With the GAA set to return over the next couple of weeks it will be interesting to see how the injury situation unfolds. The players have been out of a formal training environment over the last 3 months and are now required to compete at match intensity in a matter of weeks with a limited preseason. This is a recipe for a massive increase in the frequency of injury.
We can look back at previous examples with the 2011 NFL Lockout being the obvious choice. This involved a league-wide pay dispute which prevented players from accessing training facilities for 19 weeks which then cut their pre-season from an average 14 weeks to just 17 days.
10 players ruptured their Achilles tendons in the first 12 days of training and the rate of injuries in the first month of competition was double the average observed over an entire season.
What can see from the return of the Bundesliga? The injury rate for the 2019/20 season before lockdown was on average 0.27 per game, whereas in the first week back post-lockdown the injury rate was 0.88 injuries per game. This is greater than a 200% increase in the rate of injuries.
The AFL have tried mitigating injury risk by introducing shorter quarters from 20 minutes to 16 minutes. This is an effort to reduce overall player running volume but has actually potentially increased the amount of relative high speed running and sprint distances.
This may partly explain why the injury rate has increased weekly since the restart with 14 muscle injuries in the last 18 games, including 11 hamstring strains. In comparison, there were only 3 hamstring injuries in the same time-frame last season.
A big problem when teams have little time to prepare is attempting to make up for lost time by smashing players with too much training load after a period of substantially reduced training load, as is the case with the lockdown. This rapid load slingshot is an easy trap to fall into.
So what can we do to reduce the risk of injury?
Hopefully, players will have maintained some form of fitness over the lockdown doing their own training. The training then needs to be gradual and progressive in nature so as to prepare the athlete’s body for the demands of the game.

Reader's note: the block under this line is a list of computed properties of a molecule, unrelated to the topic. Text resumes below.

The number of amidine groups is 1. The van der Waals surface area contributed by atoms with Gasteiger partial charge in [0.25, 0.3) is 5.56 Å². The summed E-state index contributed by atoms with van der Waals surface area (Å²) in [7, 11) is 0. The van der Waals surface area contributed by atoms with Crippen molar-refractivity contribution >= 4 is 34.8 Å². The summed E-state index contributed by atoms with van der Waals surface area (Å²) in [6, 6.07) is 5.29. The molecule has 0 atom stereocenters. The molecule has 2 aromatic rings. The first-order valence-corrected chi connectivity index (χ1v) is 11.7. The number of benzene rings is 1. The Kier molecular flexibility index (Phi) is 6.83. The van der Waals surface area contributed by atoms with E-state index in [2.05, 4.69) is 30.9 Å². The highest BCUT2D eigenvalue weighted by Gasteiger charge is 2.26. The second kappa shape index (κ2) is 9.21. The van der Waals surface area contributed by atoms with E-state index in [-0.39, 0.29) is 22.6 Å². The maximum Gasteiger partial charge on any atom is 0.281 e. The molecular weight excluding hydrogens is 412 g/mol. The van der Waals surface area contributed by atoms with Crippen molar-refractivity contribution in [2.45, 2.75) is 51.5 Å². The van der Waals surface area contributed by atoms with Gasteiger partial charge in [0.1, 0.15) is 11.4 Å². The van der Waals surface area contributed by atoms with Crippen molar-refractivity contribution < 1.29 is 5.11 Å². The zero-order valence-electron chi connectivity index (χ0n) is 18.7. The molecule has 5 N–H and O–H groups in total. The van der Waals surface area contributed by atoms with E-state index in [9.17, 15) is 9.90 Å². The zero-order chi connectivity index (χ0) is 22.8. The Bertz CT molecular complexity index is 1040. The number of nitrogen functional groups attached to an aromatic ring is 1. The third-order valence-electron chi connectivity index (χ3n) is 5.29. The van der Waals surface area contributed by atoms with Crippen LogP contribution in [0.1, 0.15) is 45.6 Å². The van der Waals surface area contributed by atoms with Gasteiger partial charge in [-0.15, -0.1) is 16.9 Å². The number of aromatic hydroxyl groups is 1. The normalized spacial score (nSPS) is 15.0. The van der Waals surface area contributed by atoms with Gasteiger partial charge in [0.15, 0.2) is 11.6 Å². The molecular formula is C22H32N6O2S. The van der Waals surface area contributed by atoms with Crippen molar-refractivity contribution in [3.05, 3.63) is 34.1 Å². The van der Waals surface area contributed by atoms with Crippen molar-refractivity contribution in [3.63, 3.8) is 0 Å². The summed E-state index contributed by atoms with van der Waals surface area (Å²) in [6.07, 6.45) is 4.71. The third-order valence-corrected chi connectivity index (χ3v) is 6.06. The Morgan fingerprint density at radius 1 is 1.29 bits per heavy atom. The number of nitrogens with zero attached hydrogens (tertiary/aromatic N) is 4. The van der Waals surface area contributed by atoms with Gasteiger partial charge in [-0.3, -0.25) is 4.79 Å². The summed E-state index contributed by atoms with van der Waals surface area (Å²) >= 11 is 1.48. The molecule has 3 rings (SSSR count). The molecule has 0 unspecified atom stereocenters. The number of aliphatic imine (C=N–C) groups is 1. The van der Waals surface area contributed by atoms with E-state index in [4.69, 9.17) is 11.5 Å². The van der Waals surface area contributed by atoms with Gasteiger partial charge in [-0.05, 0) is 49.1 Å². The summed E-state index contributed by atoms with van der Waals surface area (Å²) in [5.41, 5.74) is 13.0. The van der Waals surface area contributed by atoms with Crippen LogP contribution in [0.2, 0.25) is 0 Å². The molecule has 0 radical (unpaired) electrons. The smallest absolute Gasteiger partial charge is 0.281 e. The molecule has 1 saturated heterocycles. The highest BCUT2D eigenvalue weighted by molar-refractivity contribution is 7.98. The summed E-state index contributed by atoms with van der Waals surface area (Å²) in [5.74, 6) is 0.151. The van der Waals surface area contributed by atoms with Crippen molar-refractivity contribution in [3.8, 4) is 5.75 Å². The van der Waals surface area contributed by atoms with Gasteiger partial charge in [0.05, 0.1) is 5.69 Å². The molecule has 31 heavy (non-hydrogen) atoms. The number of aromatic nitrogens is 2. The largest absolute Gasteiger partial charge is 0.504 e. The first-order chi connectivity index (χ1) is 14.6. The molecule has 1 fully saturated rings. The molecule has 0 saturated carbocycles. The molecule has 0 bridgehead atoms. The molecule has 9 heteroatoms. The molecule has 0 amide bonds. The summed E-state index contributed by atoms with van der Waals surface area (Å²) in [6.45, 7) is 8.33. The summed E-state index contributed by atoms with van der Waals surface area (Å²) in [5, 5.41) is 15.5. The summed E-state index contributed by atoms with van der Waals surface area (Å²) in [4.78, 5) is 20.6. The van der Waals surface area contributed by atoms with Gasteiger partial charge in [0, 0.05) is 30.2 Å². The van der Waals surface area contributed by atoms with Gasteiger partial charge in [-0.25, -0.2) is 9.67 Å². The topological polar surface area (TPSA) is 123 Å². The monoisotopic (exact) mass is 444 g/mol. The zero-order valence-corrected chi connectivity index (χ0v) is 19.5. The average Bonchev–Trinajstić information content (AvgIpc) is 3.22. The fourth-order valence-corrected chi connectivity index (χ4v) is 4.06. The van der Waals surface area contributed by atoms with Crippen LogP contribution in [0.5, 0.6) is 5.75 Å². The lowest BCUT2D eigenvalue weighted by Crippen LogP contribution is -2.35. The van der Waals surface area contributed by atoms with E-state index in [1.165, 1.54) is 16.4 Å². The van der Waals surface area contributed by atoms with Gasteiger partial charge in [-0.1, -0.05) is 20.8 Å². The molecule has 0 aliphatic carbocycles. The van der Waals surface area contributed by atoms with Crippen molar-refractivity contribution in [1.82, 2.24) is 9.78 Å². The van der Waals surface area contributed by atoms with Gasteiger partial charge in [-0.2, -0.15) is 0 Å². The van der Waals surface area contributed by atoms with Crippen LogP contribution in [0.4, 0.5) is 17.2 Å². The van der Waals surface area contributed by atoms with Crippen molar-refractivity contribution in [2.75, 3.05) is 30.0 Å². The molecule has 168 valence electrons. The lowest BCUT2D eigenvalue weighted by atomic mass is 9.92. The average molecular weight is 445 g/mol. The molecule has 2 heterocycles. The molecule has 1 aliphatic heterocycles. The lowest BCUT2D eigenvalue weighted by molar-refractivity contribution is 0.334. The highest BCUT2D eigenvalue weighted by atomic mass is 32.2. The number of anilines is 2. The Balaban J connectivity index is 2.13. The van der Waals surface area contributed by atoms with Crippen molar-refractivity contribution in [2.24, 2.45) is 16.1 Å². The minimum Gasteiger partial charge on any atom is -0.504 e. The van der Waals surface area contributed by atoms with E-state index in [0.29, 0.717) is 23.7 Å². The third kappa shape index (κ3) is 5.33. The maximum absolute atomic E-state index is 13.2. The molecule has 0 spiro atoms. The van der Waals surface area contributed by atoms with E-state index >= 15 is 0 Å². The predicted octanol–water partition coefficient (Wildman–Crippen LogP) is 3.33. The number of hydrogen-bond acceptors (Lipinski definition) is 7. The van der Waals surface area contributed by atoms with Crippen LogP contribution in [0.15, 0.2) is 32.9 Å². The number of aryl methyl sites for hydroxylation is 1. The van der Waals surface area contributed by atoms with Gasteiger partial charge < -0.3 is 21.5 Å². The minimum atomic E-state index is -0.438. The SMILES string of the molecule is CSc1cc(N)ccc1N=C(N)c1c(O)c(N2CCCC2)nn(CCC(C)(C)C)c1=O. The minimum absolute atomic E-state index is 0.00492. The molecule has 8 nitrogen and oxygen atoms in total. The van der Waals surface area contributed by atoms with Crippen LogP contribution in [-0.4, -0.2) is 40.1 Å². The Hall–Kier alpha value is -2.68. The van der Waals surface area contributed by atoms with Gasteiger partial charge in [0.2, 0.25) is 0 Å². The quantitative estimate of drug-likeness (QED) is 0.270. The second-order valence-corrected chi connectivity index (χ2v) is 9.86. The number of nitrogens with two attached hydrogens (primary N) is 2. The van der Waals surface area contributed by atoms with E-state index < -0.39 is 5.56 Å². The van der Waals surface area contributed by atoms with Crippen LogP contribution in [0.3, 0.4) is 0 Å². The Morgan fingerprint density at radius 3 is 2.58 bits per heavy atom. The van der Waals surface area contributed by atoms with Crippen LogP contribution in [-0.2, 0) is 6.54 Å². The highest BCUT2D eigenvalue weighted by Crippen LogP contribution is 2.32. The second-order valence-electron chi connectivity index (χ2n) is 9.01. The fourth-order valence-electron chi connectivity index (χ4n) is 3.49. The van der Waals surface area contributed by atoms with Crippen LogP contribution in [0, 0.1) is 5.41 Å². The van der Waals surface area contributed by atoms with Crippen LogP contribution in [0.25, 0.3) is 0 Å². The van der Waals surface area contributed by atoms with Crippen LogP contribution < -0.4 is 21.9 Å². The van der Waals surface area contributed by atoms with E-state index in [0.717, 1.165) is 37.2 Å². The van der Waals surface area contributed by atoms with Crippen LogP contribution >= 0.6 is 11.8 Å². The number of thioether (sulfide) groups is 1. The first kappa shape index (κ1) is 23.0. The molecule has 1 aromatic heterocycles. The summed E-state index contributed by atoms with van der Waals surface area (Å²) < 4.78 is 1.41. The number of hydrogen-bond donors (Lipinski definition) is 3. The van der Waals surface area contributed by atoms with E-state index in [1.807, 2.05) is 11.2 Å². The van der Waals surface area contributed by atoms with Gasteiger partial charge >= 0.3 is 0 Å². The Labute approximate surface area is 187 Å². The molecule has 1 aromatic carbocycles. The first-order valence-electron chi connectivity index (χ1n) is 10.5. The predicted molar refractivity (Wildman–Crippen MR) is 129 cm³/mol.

These demands include acceleration, deceleration, sprinting, change of direction and decision making under pressure.
Teams need to resist the urge to do too much too soon in an effort to make up for lost time. It is also a good idea to test baseline physical capacities and monitor training load through tools such as heart rate variability and ratings of perceived exertion.
Management teams should make use of their substitutes to help manage fatigue status and help preserve physical output.
League’s around the world are looking to complete this season’s fixtures quickly so as not to impede into next year’s schedule. This, along with a flurry of challenge matches, may increase match frequency and congestion.
Even under normal circumstances a congested match schedule increases injury occurrence. With limited preparation time the injury risk only increases.
Managers and those in charge of scheduling fixtures should factor this in and look to incorporate “down weeks” into the remainder of the season.
We aren’t out of the woods yet but are lucky that we can turn our attention to sports. It will be interesting to see which teams can manage the inevitable injury situation and how this will influence the outcome of the upcoming championships.